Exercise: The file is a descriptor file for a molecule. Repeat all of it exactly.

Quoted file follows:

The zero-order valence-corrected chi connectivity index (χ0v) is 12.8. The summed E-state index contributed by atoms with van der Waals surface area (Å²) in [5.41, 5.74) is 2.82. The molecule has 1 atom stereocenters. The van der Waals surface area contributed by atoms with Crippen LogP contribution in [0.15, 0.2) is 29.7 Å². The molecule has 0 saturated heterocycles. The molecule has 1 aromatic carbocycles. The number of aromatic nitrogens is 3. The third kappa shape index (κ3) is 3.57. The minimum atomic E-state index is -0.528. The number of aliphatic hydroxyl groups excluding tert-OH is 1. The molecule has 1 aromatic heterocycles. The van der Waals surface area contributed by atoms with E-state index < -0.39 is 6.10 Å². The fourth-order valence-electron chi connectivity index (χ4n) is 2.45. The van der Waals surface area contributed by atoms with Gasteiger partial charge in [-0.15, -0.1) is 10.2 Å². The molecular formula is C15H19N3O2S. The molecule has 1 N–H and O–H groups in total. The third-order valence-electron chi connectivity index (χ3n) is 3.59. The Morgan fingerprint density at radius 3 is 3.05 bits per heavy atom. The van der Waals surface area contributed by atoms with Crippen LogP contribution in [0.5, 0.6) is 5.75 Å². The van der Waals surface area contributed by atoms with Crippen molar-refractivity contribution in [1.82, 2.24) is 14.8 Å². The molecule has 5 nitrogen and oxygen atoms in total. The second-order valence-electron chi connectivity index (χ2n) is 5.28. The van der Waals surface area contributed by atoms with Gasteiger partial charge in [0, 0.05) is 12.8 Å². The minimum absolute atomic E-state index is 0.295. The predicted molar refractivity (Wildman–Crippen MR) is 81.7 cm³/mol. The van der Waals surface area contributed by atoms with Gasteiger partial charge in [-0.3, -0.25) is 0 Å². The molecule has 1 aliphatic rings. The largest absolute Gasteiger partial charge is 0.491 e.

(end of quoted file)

The zero-order valence-corrected chi connectivity index (χ0v) is 12.8. The summed E-state index contributed by atoms with van der Waals surface area (Å²) in [5.41, 5.74) is 2.82. The molecule has 1 atom stereocenters. The van der Waals surface area contributed by atoms with Crippen LogP contribution in [0.15, 0.2) is 29.7 Å². The molecule has 0 saturated heterocycles. The molecule has 1 aromatic carbocycles. The number of aromatic nitrogens is 3. The third kappa shape index (κ3) is 3.57. The minimum atomic E-state index is -0.528. The number of aliphatic hydroxyl groups excluding tert-OH is 1. The molecule has 1 aromatic heterocycles. The van der Waals surface area contributed by atoms with E-state index < -0.39 is 6.10 Å². The fourth-order valence-electron chi connectivity index (χ4n) is 2.45. The van der Waals surface area contributed by atoms with Gasteiger partial charge in [-0.15, -0.1) is 10.2 Å². The molecular formula is C15H19N3O2S. The molecule has 1 N–H and O–H groups in total. The third-order valence-electron chi connectivity index (χ3n) is 3.59. The Morgan fingerprint density at radius 3 is 3.05 bits per heavy atom. The van der Waals surface area contributed by atoms with Crippen LogP contribution in [0.5, 0.6) is 5.75 Å². The van der Waals surface area contributed by atoms with Crippen molar-refractivity contribution in [1.82, 2.24) is 14.8 Å². The molecule has 5 nitrogen and oxygen atoms in total. The second-order valence-electron chi connectivity index (χ2n) is 5.28. The van der Waals surface area contributed by atoms with Gasteiger partial charge in [0, 0.05) is 12.8 Å². The minimum absolute atomic E-state index is 0.295. The predicted molar refractivity (Wildman–Crippen MR) is 81.7 cm³/mol. The van der Waals surface area contributed by atoms with Gasteiger partial charge in [-0.3, -0.25) is 0 Å². The molecule has 1 aliphatic rings. The largest absolute Gasteiger partial charge is 0.491 e.